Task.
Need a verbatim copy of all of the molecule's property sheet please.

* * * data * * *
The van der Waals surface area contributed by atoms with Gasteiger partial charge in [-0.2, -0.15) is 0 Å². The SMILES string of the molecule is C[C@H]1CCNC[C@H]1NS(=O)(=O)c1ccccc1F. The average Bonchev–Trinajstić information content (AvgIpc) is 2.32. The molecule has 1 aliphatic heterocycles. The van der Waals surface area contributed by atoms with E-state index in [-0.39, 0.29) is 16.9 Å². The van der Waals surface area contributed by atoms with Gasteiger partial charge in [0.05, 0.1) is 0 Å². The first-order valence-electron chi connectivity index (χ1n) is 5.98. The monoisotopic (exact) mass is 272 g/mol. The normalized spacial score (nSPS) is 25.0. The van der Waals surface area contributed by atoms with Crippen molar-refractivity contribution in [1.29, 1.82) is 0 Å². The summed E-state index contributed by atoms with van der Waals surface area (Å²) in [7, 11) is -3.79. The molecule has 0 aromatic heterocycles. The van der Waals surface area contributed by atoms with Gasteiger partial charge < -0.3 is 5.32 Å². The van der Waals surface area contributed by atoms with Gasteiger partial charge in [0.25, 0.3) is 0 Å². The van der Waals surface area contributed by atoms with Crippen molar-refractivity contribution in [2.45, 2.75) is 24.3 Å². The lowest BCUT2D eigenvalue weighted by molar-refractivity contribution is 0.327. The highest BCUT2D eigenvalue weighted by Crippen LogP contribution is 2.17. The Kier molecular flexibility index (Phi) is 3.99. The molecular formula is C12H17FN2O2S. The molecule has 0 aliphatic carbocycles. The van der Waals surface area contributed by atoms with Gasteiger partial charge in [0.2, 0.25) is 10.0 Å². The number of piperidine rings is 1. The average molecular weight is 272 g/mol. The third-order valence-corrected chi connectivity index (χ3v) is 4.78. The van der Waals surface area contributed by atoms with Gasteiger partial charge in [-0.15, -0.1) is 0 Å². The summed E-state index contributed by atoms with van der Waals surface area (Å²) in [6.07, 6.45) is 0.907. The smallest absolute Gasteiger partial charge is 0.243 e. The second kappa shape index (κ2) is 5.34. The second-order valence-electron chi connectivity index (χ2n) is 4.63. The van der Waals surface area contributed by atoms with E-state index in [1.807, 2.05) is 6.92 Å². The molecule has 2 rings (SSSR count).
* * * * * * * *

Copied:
The van der Waals surface area contributed by atoms with Gasteiger partial charge in [-0.2, -0.15) is 0 Å². The SMILES string of the molecule is C[C@H]1CCNC[C@H]1NS(=O)(=O)c1ccccc1F. The average Bonchev–Trinajstić information content (AvgIpc) is 2.32. The molecule has 1 aliphatic heterocycles. The van der Waals surface area contributed by atoms with E-state index in [-0.39, 0.29) is 16.9 Å². The van der Waals surface area contributed by atoms with Gasteiger partial charge in [0.05, 0.1) is 0 Å². The first-order valence-electron chi connectivity index (χ1n) is 5.98. The monoisotopic (exact) mass is 272 g/mol. The normalized spacial score (nSPS) is 25.0. The van der Waals surface area contributed by atoms with Crippen molar-refractivity contribution in [1.29, 1.82) is 0 Å². The summed E-state index contributed by atoms with van der Waals surface area (Å²) in [7, 11) is -3.79. The molecule has 0 aromatic heterocycles. The van der Waals surface area contributed by atoms with Gasteiger partial charge < -0.3 is 5.32 Å². The van der Waals surface area contributed by atoms with Gasteiger partial charge in [0.25, 0.3) is 0 Å². The van der Waals surface area contributed by atoms with Crippen molar-refractivity contribution in [2.45, 2.75) is 24.3 Å². The lowest BCUT2D eigenvalue weighted by molar-refractivity contribution is 0.327. The highest BCUT2D eigenvalue weighted by Crippen LogP contribution is 2.17. The Kier molecular flexibility index (Phi) is 3.99. The molecular formula is C12H17FN2O2S. The molecule has 0 aliphatic carbocycles. The van der Waals surface area contributed by atoms with Gasteiger partial charge in [0.2, 0.25) is 10.0 Å². The number of piperidine rings is 1. The average molecular weight is 272 g/mol. The third-order valence-corrected chi connectivity index (χ3v) is 4.78. The van der Waals surface area contributed by atoms with Gasteiger partial charge in [-0.15, -0.1) is 0 Å². The summed E-state index contributed by atoms with van der Waals surface area (Å²) in [6.07, 6.45) is 0.907. The smallest absolute Gasteiger partial charge is 0.243 e. The second kappa shape index (κ2) is 5.34. The second-order valence-electron chi connectivity index (χ2n) is 4.63. The van der Waals surface area contributed by atoms with E-state index in [1.807, 2.05) is 6.92 Å². The molecule has 2 rings (SSSR count).